Press Freedom

Why is it important?

The press provides the platform for a multiplicity of voices to be heard. At national, regional and local level, it is the public’s watchdog, activist and guardian as well as educator, entertainer and contemporary chronicler. Press freedom is an essential pillar to any democracy. As the eyes and ears of the public, journalists must be able to report upon matters of public interest without fear of arrest or other forms of interference. However, press freedom is never guaranteed, and it must be constantly protected and promoted

Current threats

The NMA is campaigning for the government to introduce anti-SLAPP measures into legislation to protect journalists and news publishers from being unduly censored and intimidated. SLAPPs, or strategic lawsuits against public participation, are a tool used by wealthy individuals to intimidate and financially burden those who seek to expose wrongdoing. These lawsuits threaten the defendant with exorbitant legal costs, making it difficult for them to defend themselves against the claim. Russian oligarchs have been known to use SLAPPs as a means of silencing journalists, often by making false claims of defamation and invasion of privacy. This prevents the publication of information that is in the public interest.

Other threats

"Free speech is not just having the right to speak and publish freely. It also rests on everyone having the ability to do so. This means investing in local media and in ensuring platforms treat everyone equitably when they express themselves — including those whose views and ideas we might find offensive. If journalists, if any of us, are prevented — through abuse of law, through verbal and physical threats, through violence, imprisonment and murder — from speaking truth to power, then we are all diminished."

Jodie Ginsberg, president of the Committee to Protect Journalists

Other threats to press freedom include proposals for an online harms regime, unless news publishers’ websites and content are exempted, Law Commission proposals for tougher criminal laws against government leaks, efforts to water down Freedom of Information legislation which the NMA has successfully campaigned against, new court reporting restrictions, and the use of state surveillance powers to uncover journalists’ sources.

Journalists in the UK are already subject to a wide range of legal restrictions. These include libel laws, official secrets and anti-terrorism legislation, the law of contempt and other legal restrictions on court reporting, the law of confidence and development of privacy and data protection actions, intellectual property laws, legislation regulating public order, trespass, harassment, anti-discrimination and obscenity.

There is some special provision for journalism and other literary and artistic activities, chiefly intended as protection against prior restraint, in the data protection and human rights legislation. There are some additional judicial safeguards requiring court orders or judicial consent before the police can gain access to journalistic material or state agencies can instigate surveillance in certain circumstances but, in practice, the law provides limited protection to journalistic material and sources.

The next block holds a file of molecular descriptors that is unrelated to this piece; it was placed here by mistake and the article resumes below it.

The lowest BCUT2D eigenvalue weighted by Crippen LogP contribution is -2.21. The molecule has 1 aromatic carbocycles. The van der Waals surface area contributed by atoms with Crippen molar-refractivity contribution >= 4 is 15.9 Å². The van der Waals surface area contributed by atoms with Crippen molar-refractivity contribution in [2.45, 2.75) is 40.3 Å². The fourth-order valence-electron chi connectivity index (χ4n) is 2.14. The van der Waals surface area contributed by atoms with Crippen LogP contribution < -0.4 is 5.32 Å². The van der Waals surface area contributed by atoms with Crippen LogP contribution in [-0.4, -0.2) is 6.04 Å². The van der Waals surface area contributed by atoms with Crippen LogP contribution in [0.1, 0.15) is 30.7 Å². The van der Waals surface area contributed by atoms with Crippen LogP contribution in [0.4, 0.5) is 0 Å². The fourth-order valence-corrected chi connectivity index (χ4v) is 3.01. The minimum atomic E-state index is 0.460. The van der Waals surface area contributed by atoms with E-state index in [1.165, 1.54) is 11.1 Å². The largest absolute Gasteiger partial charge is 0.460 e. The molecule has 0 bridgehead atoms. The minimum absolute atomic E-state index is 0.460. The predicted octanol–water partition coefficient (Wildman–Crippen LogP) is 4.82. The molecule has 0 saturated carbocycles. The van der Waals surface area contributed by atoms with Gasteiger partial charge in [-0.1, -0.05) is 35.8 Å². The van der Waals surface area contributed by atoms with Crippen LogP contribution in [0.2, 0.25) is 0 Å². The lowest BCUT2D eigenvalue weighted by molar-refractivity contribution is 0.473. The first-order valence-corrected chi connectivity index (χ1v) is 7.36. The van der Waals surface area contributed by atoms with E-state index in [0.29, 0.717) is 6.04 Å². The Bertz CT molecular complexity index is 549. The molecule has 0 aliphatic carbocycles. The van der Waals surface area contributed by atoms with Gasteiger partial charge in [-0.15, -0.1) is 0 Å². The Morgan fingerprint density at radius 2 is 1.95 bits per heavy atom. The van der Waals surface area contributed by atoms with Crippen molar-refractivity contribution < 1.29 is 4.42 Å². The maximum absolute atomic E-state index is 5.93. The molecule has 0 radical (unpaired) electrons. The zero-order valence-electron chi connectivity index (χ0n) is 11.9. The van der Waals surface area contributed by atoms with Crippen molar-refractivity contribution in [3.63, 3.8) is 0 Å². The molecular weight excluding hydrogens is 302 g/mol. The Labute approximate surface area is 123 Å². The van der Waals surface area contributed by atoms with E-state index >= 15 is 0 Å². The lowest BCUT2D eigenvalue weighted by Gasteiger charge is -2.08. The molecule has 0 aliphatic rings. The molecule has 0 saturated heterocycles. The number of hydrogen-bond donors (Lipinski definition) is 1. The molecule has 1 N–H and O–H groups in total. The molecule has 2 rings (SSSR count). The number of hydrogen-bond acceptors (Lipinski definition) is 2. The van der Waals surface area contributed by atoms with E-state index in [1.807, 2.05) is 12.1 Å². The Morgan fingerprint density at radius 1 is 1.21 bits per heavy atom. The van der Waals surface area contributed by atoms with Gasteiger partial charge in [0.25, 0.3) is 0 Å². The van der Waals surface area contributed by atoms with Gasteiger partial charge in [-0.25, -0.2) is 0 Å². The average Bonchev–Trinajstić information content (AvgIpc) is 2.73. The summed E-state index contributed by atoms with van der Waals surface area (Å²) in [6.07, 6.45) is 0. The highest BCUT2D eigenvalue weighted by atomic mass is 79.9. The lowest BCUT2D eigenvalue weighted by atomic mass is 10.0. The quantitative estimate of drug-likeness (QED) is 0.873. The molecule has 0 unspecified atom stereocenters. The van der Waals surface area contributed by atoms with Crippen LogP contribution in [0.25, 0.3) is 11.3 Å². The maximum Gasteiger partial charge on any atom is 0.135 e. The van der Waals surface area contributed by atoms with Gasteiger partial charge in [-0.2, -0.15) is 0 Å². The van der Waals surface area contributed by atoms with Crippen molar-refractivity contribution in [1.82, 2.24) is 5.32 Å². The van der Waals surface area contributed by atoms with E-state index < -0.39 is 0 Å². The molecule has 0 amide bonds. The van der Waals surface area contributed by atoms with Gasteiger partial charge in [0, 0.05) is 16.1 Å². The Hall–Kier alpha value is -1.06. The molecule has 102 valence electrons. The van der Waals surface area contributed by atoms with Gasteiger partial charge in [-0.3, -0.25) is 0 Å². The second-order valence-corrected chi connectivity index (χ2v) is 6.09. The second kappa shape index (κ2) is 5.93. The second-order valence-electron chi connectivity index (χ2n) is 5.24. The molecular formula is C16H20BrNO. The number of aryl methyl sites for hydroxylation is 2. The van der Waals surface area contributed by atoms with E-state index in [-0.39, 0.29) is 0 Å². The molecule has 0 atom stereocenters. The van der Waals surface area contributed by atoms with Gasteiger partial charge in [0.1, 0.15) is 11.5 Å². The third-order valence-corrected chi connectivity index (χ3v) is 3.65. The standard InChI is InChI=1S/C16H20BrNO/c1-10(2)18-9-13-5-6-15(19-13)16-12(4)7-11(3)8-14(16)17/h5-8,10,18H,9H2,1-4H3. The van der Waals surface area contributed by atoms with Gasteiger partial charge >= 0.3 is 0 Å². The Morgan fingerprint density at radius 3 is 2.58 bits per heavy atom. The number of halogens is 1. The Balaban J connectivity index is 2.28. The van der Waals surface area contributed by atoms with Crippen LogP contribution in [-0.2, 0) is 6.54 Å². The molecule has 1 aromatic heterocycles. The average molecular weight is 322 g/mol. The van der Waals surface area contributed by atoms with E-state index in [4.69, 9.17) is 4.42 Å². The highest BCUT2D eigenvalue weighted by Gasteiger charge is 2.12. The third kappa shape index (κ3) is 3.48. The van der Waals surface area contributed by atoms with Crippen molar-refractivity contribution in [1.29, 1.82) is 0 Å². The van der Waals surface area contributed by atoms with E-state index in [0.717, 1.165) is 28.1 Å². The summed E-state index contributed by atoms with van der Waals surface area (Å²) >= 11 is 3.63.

What action do we want to see?

The NMA campaigns to safeguard press freedom, and to promote freedom of expression, open government and open justice. It resists any special controls on the press. It continues to make the case for independent self-regulation of the press versus any form of state-backed regulation. The industry remains wholly opposed to the Royal Charter and the legislation underpinning it.

The government should ensure that any relevant draft legislation does not impinge upon press freedom and that the crucial democratic function of the media is protected.

The NMA would also welcome a firm commitment in ensuring that journalists have proper access to public interest information and events, such as government briefings, party political gatherings and high profile events of public interest. Decisions to grant access should never be prejudiced against particular journalists or media organisations.

As the nation enters an election period, the NMA would welcome a commitment from all political parties to the protection and promotion of press freedom. Currently the UK ranks 23rd in the RSF World Press Freedom Index, but we should be much higher. The government should make resolute commitments to uphold global media freedom and position the UK as a leader in this crucial endeavour.

SLAPPs pose a serious threat to freedom of speech by the rich and powerful who abuse our legal system to evade legitimate scrutiny. The News Media Association welcomed the new SLAPPs taskforce launched in September 2023 by the Department for Culture, Media and Sport. The taskforce, of which the NMA is a member, intends to build on anti-SLAPP measures recently built into the Economic Crime Bill, with the view to entirely ban the practice of SLAPPs in UK courts and thereby protect all public interest journalism.